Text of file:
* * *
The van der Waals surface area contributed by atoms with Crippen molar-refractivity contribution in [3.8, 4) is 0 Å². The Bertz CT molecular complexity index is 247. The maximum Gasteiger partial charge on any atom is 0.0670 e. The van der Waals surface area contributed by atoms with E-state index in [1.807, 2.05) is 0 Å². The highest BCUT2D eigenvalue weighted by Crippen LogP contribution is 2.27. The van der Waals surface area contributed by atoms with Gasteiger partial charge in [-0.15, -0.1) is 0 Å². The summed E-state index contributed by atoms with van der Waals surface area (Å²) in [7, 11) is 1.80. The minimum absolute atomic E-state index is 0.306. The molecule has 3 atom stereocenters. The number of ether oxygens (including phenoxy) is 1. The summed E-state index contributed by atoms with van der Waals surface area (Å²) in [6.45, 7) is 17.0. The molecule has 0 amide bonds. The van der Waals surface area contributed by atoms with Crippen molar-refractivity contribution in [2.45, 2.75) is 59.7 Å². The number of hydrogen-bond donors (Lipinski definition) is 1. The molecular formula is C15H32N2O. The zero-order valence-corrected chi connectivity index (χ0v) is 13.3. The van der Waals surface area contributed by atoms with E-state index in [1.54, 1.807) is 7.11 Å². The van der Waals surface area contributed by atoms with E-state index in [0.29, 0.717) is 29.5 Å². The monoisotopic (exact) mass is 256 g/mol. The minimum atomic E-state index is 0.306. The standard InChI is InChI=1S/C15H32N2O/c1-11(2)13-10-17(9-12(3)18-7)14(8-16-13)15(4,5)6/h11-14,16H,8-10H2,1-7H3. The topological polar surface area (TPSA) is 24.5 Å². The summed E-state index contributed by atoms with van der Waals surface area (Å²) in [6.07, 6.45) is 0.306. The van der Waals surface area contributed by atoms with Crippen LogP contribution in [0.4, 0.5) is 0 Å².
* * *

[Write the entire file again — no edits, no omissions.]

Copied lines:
The van der Waals surface area contributed by atoms with Crippen molar-refractivity contribution in [3.8, 4) is 0 Å². The Bertz CT molecular complexity index is 247. The maximum Gasteiger partial charge on any atom is 0.0670 e. The van der Waals surface area contributed by atoms with E-state index in [1.807, 2.05) is 0 Å². The highest BCUT2D eigenvalue weighted by Crippen LogP contribution is 2.27. The van der Waals surface area contributed by atoms with Gasteiger partial charge in [-0.15, -0.1) is 0 Å². The summed E-state index contributed by atoms with van der Waals surface area (Å²) in [7, 11) is 1.80. The minimum absolute atomic E-state index is 0.306. The molecule has 3 atom stereocenters. The number of ether oxygens (including phenoxy) is 1. The summed E-state index contributed by atoms with van der Waals surface area (Å²) in [6.45, 7) is 17.0. The molecule has 0 amide bonds. The van der Waals surface area contributed by atoms with Crippen molar-refractivity contribution in [2.45, 2.75) is 59.7 Å². The number of hydrogen-bond donors (Lipinski definition) is 1. The molecular formula is C15H32N2O. The zero-order valence-corrected chi connectivity index (χ0v) is 13.3. The van der Waals surface area contributed by atoms with E-state index in [1.54, 1.807) is 7.11 Å². The van der Waals surface area contributed by atoms with E-state index in [0.29, 0.717) is 29.5 Å². The monoisotopic (exact) mass is 256 g/mol. The minimum atomic E-state index is 0.306. The standard InChI is InChI=1S/C15H32N2O/c1-11(2)13-10-17(9-12(3)18-7)14(8-16-13)15(4,5)6/h11-14,16H,8-10H2,1-7H3. The topological polar surface area (TPSA) is 24.5 Å². The summed E-state index contributed by atoms with van der Waals surface area (Å²) in [6.07, 6.45) is 0.306. The van der Waals surface area contributed by atoms with Crippen LogP contribution in [0.4, 0.5) is 0 Å².